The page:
Holiday Party for Disadvantaged Kids


Create Now held our Power of the Arts Party on Saturday, December 3rd.

There were around 25 disadvantaged children ages 4-12 from the Nickerson Gardens housing project in Watts, Over 2,000 units are in this poverty-stricken, gang-infested public housing project - the largest one West of the Mississippi River.

Some kids also came from Human Services Agency in the San Fernando Valley.

Aaron Weiner taught drumming. Zach Sonnentag taught singing, guitar and keyboards. Brandon Johnson showed the kids how to make styrofoam snowmen, and jewelry designer Victoria taught jewelry making.

The kids had a blast! Through your support, each child received a toy. For children who may not get anything for Christmas, this was a very special treat.

Kimberly McKinney is a Deputy Probation Officer with LA County. Her job is to prevent children from joining gangs, while supervising those youth who are in gangs and committing crimes. Kim said, "We truly appreciate what Create Now does for our kids. There aren't any other organizations like them."  

11-year-old Anielle Morales said, "I really liked making bracelets and singing. My favorite part was playing the drums." 

Thanks to your support, Create Now was able to bring joy to the poorest children in the community during this holiday season.


Musically Speaking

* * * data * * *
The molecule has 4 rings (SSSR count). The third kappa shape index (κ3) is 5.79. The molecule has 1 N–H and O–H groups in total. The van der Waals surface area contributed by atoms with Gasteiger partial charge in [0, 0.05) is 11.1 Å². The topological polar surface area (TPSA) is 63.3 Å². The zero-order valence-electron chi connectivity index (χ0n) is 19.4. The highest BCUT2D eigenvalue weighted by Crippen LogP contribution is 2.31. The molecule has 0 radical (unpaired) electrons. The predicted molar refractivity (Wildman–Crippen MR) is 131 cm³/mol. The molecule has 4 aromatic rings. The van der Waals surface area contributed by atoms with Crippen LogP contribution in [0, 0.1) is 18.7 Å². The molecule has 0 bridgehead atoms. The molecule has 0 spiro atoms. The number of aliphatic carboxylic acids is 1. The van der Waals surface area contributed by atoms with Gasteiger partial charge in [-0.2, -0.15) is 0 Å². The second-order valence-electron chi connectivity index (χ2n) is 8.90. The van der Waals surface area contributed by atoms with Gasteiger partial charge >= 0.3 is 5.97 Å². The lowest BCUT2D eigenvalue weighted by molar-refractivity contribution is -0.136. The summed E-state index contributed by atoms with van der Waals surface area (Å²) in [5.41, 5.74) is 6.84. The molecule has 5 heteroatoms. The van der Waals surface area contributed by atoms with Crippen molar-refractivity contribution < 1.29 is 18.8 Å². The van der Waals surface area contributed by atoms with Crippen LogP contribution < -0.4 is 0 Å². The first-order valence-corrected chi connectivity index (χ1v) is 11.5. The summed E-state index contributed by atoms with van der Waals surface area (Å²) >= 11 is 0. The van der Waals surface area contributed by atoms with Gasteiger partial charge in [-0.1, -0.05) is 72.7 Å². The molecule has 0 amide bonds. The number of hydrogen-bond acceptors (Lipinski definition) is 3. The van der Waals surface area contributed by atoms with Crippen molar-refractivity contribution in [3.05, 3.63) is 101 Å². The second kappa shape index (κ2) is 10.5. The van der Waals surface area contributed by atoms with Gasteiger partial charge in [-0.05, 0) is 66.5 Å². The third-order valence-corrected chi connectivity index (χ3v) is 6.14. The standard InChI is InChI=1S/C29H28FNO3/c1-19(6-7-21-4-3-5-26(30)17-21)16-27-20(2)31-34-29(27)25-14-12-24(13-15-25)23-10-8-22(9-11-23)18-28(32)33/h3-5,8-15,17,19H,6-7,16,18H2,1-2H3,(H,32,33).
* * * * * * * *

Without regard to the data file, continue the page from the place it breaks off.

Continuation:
Create Now targets our arts programs on abused, neglected, abandoned, orphaned and homeless kids in the region. However, our school-based classes also reach the most disadvantaged children at Title 1 schools who receive free lunches, but no arts education. Our workshops help to prevent dropouts, poverty and violence.

The growth of literacy and math skills are the foundation for children to do well at school, socialize with others, become independent, manage money and work. But in 2015-2016, 52% of California's students failed to meet the standards in English, and 71% didn't reach the math standards.

Researchers have found that both musical ability and literacy correlate with enhanced electrical signals within the auditory brain stem, and that an awareness of beats can influence the way children assimilate speech patterns, which can affect their reading and writing abilities.

Create Now has initiated our fourth year of collaboration with Youth Policy Institute by providing our programs in East Hollywood and Pacoima through the LA Promise Neighborhood initiative, which is sponsored by the Department of Education.

Last Fall, Master Teaching Artist Beth Sussman taught 135third grade students at Ramona Elementary School in East Hollywood Musically Speaking, which is based on the steady beat. Teachers reported that 100% of Beth's students showed great improvement in cooperation and working in teams. They also improved 100% in feeling more confident to raise their hands and share in class. This is in addition to tremendous acceleration of their reading fluency and knowledge of music terminology and notation. 

Beth's current Musically Speaking workshops are teaching 125 new children how to keep a steady beat through dance, singing and fun games that focus on history, logic, reasoning, critical thinking, language arts and math - all through the lens of music. She remarked, "On the first day, it was pretty exciting that many of the new third graders had already learned the warm-up song from last year's third graders. I'm often greeted by kids with 'Che Che Kule' - a chant from Ghana." 

She's been so successful that Beth is also teaching two classes of SDC (Special Day Class) children. Their teachers are amazed at the impact that Beth's classes have on the students, especially those with very challenging behavior and learning disabilities.